Alsouria Net observed the reactions of some Syrian politicians, human rights advocates and activists regarding the announcement by the UN Secretary-General Antonio Guterres on Monday of the official formation of the constitutional committee.
Violating the “essence” of Resolution 2254
Mohamed Sabra, formerly a major negotiator in the Syrian opposition, believed that the committee would just be a tool to wipe out all the struggles and sacrifices of the Syrian revolution. He added that the problem was not in the six names nor the shares nor the presidency of the committee, but in the procedural framework under which it would operate during the discussion phase and in the legal mechanism that would put the committee into effect—that is, in transferring the outcomes of the committee into an institution legally binding for the parties.
Sabra wrote on his Facebook page that, “The constitutional committee is a material violation of Resolution 2254, which is considered the basis of the political process.” He continued, “the constitutional committee was a Russian decision passed by bringing together three forces. The first force was a portion of the opposition that went with the joint Russian-Turkish decision in Astana. The second was the unprecedented support of the previous UN envoy, de Mistura, for the Russian-Turkish option in Astana and then later in Sochi. The third was the approval of some Arab and Western countries under the pretext that a large portion of the opposition had agreed to this proposal and that those who went with the Astana option were Syrians.”
Syrian writer Amer al-Quwatli criticized the absence of Syrian revolutionary figures with a legal background on the committee, asking if they were absent or excluded.
Quwatli wrote on Facebook that, “These revolutionary national figures do not fulfill their professional duties on behalf of their organizations (which we respect and value) in this historic moment. This does not mean a professional failure or delay in assuming the responsibility they have assumed and derived from them, but it marks a political defeat.”
Meanwhile, a member of the central secretariat of the Syrian National Council, Abdel Rahman al-Hajj, said that the announcement of the constitutional committee was a declaration of the death of the High Negotiations Committee and the end of Riyadh 2’s role.
Syrian rights activist Mansour al-Omari said that those working on the formation of the committee and its members know that it will not be a step to resolving the main Syrian crisis, but would be a pretext to restore Assad’s legitimacy so that he can continue to oppress the Syrians under his control and to return refugees.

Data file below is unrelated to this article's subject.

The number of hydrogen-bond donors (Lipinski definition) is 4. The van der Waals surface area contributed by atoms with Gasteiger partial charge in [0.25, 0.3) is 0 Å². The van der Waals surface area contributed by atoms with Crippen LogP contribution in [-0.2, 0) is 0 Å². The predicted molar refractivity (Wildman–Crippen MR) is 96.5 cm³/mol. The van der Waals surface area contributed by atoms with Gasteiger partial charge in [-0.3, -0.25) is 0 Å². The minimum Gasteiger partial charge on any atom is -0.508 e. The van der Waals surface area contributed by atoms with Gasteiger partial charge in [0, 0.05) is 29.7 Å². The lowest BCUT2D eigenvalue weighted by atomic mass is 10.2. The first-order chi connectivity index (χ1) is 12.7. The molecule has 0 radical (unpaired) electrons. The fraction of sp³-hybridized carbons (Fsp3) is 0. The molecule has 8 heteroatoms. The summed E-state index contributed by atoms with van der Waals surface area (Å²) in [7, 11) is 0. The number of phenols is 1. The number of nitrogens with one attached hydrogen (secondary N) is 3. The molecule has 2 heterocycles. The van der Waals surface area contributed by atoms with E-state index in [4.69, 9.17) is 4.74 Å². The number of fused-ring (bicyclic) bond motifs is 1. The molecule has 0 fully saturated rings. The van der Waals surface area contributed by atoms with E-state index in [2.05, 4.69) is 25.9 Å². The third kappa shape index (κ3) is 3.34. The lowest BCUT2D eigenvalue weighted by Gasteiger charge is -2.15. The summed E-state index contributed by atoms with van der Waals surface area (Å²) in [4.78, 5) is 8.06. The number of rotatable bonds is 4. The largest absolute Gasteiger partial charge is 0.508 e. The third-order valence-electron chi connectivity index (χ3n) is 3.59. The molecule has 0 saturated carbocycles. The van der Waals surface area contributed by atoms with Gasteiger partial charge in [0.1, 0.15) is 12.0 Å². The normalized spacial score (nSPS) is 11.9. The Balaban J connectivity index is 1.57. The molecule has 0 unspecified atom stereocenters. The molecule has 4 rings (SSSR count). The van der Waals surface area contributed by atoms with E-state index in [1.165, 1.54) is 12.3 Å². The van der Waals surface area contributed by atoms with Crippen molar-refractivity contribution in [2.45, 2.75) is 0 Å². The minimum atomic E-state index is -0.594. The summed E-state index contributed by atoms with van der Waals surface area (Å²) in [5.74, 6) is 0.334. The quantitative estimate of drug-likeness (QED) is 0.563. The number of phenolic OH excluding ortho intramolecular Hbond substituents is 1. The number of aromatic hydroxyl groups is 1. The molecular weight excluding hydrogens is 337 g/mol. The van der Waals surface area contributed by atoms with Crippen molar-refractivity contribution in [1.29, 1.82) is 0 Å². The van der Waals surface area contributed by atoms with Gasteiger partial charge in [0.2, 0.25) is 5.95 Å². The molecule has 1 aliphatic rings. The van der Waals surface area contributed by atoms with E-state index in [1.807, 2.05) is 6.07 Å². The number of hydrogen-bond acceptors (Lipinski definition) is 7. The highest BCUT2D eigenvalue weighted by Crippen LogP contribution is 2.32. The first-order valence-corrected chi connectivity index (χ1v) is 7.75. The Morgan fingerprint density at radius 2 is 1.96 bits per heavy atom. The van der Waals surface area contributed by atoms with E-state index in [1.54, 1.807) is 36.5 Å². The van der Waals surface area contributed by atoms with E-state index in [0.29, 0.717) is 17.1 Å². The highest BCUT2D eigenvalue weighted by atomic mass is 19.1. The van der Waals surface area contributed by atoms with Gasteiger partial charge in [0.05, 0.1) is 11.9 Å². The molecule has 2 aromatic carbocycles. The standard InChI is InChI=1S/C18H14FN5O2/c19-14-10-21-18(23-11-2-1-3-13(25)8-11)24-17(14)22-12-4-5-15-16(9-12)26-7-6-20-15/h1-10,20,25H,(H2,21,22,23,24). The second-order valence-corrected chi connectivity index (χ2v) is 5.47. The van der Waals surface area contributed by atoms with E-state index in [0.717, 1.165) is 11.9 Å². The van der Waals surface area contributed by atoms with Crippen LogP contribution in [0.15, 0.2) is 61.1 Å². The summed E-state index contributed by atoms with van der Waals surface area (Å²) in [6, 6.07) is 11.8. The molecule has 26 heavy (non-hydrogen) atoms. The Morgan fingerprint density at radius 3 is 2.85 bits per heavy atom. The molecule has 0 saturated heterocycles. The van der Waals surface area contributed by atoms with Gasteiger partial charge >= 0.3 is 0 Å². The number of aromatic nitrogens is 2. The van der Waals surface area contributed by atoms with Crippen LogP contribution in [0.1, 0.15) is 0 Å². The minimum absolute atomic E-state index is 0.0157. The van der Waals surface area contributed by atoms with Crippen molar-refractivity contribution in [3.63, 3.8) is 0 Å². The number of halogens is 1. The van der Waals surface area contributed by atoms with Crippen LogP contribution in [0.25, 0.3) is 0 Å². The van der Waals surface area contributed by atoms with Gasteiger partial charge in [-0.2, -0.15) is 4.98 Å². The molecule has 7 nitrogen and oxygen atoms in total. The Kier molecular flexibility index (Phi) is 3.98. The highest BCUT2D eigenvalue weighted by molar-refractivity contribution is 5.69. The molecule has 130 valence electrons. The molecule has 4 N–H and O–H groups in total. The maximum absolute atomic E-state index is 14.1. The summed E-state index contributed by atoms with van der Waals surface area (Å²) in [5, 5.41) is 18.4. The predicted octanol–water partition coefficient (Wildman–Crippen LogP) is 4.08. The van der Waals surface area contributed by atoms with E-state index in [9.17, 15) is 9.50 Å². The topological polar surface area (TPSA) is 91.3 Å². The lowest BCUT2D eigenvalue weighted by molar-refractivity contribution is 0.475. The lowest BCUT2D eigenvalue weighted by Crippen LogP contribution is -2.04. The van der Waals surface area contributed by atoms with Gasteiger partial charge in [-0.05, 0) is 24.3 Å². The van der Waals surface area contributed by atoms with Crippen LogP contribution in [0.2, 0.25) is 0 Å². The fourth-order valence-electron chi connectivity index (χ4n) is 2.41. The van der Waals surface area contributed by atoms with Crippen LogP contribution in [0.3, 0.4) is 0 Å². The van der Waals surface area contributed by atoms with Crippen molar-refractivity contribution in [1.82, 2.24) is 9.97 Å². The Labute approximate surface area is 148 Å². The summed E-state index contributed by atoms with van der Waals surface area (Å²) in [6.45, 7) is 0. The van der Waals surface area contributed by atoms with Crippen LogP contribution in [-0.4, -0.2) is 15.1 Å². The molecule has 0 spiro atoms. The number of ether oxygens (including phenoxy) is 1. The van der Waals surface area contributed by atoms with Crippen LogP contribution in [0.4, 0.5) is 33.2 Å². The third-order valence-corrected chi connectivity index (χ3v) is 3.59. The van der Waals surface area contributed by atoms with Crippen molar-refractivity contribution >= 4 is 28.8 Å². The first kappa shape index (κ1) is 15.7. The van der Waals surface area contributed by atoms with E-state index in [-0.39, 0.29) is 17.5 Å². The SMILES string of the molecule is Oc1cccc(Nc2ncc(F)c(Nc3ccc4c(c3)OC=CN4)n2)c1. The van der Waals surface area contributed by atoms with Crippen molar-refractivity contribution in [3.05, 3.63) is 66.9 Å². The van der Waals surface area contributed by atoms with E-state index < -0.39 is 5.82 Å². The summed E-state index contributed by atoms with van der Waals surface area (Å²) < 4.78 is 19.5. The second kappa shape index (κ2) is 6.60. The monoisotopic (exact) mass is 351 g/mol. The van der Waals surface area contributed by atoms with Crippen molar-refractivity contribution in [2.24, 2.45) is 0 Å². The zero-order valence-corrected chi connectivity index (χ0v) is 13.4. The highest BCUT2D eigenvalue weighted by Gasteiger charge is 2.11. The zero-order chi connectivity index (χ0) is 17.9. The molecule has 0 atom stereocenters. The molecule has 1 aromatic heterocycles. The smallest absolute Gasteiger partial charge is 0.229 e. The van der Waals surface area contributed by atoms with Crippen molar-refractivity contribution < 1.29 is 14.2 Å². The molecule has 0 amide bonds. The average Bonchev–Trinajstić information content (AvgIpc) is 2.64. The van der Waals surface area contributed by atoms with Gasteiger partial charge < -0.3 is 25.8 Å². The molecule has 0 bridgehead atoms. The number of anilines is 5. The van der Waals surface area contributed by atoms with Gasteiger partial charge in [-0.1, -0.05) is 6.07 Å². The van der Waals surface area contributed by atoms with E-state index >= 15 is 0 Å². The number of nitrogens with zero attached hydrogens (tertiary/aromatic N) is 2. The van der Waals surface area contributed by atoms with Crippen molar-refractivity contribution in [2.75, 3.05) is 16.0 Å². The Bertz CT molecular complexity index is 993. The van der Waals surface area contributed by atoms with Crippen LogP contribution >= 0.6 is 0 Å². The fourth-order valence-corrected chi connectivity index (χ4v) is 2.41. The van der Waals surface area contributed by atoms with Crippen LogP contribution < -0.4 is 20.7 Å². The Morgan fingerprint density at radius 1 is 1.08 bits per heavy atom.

Negotiations Committee “optimistic”
Despite the criticisms levied at the constitutional committee by Syrian politicians, activists and rights advocates, the Negotiations Committee that emerged from the Riyadh 2 conference expressed optimism around the announcement of the formation of the constitutional committee.
The Negotiations Committee said in a statement on Tuesday that the formation of the constitutional committee under UN supervision to write a new constitution would “meet the aspirations of the Syrian people” and said it was a “step on the road to implementing Security Council Resolution 2254.”
The statement also said that it was “not oblivious to any of the obstacles placed by the regime under the face of the committee’s work.” It said that the constitutional committee would be the door to discussing the other contents of Resolution 2254, including releasing prisoners and forming a transitional governing body able to provide a safe and neutral environment for Syria to transition to the future, according to the statement.
Guterres had announced the constitutional committee’s formation after 20 months failing to form it after it had been proposed at the “Syrian National Dialogue” conference held in the Russian city of Sochi in January 2018.
After the official announcement of the formation of the constitutional committee by the United Nations, eyes have turned to the working mechanism it will follow—whether developing a new constitution or discussing and amending the 2012 constitution.
This article was translated and edited by The Syrian Observer. The Syrian Observer has not verified the content of this story. Responsibility for the information and views set out in this article lies entirely with the author.